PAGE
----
Diabetes and Yoga
There are lots of national days and weeks. Some fun and some more serious, aimed at highlighting serious issues, such as the recent National Diabetes Week. Whilst nothing can be done to prevent type 1 diabetes, type 2 can in some cases be delayed or prevented by making different lifestyle choices, such as eating healthier and exercising.
Many people are turning to Yoga to help as it can reduce blood sugar levels and help with weight loss – being over-weight being known to increase the risk of becoming diabetic. Yoga is also much easier to get into than say running. And while it has many great benefits for those that suffering with, or at risk from diabetes, it has a whole heap of benefits that can help with other conditions. Five other great benefits of taking up yoga are:
- Increased flexibility. Being more flexible eases those muscles that can cause pain. Not only do tight back muscles cause back pain, so do tight hip and hamstring muscles. Being more flexible also increases range of motion and helps protect against injuries.
- Improved posture. This not only helps with back pain but has lots of other benefits such helping us breathe better (as our lungs have more room to expand) and increasing circulation.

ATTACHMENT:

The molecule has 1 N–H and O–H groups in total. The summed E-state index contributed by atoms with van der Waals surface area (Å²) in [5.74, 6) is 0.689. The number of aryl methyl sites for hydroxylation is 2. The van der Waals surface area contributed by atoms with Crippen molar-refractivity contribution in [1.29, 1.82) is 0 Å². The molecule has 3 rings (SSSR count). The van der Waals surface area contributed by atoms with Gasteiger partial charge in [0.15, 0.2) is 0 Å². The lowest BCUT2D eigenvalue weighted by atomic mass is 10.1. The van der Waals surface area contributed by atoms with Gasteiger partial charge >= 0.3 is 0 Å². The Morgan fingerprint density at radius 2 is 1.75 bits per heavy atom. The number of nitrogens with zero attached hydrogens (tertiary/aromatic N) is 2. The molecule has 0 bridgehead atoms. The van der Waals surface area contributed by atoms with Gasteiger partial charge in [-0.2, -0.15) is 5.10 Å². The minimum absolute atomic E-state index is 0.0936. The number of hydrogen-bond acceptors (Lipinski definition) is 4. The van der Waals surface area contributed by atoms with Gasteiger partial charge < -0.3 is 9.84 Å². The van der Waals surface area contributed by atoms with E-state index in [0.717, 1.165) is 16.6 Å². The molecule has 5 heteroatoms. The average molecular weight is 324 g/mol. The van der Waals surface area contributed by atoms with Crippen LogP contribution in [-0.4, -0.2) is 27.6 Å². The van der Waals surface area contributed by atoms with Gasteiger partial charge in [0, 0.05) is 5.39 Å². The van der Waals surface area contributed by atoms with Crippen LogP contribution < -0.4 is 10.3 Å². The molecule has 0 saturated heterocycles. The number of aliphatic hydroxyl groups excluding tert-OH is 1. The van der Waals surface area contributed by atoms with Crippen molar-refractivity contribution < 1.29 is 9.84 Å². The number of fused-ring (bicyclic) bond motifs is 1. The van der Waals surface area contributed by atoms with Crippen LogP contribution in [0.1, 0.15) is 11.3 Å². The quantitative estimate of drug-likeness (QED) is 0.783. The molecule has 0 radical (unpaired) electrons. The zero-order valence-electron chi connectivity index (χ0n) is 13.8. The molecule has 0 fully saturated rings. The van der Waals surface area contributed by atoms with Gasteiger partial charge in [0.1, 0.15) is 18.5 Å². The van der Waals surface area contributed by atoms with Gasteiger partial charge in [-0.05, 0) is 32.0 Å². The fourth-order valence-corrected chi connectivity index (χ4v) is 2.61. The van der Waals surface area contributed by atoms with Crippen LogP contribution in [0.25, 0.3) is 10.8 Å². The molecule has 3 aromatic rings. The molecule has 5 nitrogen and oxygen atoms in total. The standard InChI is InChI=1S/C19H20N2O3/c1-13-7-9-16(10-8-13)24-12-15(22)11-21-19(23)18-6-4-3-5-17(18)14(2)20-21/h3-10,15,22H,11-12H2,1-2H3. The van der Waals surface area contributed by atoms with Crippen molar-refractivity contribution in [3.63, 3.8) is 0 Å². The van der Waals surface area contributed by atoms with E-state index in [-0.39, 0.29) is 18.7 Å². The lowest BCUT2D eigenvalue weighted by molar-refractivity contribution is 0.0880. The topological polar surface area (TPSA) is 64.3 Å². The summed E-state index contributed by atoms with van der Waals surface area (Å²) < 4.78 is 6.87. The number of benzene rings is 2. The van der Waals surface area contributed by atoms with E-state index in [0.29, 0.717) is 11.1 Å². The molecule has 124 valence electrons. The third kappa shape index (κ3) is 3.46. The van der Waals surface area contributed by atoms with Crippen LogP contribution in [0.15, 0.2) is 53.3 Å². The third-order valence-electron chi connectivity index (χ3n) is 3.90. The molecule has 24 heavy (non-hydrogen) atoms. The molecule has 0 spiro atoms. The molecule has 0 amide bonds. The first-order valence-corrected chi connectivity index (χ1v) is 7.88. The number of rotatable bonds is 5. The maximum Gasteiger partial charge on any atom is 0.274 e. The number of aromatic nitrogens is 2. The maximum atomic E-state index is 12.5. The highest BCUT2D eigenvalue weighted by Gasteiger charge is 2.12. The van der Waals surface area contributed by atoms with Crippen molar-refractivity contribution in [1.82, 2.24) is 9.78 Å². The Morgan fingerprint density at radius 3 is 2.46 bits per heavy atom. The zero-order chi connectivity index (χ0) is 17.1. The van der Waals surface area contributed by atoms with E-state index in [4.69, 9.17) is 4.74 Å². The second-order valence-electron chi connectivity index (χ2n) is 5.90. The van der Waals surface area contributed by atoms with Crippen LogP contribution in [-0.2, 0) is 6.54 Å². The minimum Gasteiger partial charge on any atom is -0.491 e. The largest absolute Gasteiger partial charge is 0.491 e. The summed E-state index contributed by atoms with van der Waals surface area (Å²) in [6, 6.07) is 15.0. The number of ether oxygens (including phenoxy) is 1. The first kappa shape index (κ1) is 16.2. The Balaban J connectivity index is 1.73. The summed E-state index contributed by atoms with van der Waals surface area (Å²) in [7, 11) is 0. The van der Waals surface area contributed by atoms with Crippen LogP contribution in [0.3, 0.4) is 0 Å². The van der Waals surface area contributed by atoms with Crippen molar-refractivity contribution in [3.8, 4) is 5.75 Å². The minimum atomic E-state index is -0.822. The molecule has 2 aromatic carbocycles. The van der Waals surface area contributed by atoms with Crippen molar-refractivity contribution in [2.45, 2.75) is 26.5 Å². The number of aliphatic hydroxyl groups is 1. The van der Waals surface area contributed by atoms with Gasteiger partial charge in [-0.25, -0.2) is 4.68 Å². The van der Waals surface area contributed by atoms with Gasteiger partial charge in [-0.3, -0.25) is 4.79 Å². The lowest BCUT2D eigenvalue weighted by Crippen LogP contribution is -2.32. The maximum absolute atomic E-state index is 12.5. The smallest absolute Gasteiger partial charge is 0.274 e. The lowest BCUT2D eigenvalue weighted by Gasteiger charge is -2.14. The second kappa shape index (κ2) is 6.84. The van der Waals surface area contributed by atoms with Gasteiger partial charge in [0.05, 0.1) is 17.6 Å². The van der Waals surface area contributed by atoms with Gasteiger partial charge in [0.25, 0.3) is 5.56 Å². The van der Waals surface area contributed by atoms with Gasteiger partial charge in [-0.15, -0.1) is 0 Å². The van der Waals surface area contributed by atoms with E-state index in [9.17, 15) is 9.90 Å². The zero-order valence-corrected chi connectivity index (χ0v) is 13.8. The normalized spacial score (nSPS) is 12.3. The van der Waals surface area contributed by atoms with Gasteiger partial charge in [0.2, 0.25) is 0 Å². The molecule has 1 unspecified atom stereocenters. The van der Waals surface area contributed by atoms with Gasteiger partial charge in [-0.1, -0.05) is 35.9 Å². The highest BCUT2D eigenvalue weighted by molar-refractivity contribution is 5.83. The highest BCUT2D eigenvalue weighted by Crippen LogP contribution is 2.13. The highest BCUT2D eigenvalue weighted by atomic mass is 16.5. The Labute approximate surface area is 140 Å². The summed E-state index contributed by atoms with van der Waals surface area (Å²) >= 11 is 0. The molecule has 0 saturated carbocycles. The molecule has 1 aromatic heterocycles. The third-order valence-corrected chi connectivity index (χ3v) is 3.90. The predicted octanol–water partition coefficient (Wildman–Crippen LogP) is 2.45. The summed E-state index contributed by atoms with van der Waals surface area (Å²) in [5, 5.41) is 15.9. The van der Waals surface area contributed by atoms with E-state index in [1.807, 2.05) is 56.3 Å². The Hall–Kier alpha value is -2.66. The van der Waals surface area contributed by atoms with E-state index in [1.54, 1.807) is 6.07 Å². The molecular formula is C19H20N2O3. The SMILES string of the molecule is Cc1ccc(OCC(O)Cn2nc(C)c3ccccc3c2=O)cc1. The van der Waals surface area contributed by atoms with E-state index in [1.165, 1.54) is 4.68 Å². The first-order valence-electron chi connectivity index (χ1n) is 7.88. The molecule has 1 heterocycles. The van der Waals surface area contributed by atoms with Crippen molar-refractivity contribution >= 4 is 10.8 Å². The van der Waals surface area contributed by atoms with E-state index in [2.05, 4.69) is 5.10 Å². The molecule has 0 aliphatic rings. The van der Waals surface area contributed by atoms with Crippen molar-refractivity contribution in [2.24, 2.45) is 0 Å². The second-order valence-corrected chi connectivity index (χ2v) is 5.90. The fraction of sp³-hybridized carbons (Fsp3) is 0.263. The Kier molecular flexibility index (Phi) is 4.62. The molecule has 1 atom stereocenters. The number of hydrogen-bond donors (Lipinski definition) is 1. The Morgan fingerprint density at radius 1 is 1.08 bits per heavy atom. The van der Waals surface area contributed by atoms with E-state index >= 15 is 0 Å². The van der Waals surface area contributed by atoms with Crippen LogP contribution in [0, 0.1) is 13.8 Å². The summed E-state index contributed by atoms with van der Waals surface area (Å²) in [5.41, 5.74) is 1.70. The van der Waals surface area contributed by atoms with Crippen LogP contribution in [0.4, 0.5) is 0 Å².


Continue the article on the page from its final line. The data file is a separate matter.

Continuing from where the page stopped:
- Increased muscle strength. This helps increase energy through the improvement of your basal metabolic rate. It also helps to keep bones stronger and healthy decreasing the risk of fractures and developing osteoporosis
- Reduced stress, anxiety and depression. Yoga reduces blood-pressure which helps with the feelings of stress and in fact many people say they experience enhanced feelings of well-being
- Lowers cortisol levels. High levels of cortisol can lead to depression, osteoporosis, blood pressure, diabetes and even weight gain
More and more people are catching on to the benefits of Yoga – often assumed by many just to be about flexibility. We hope that you can see that Yoga is more than just ‘funny-looking’ positions, that it is an accessible way to get and stay healthy. Who doesn’t want that?
As we say at the end of our Yoga classes, Namaste.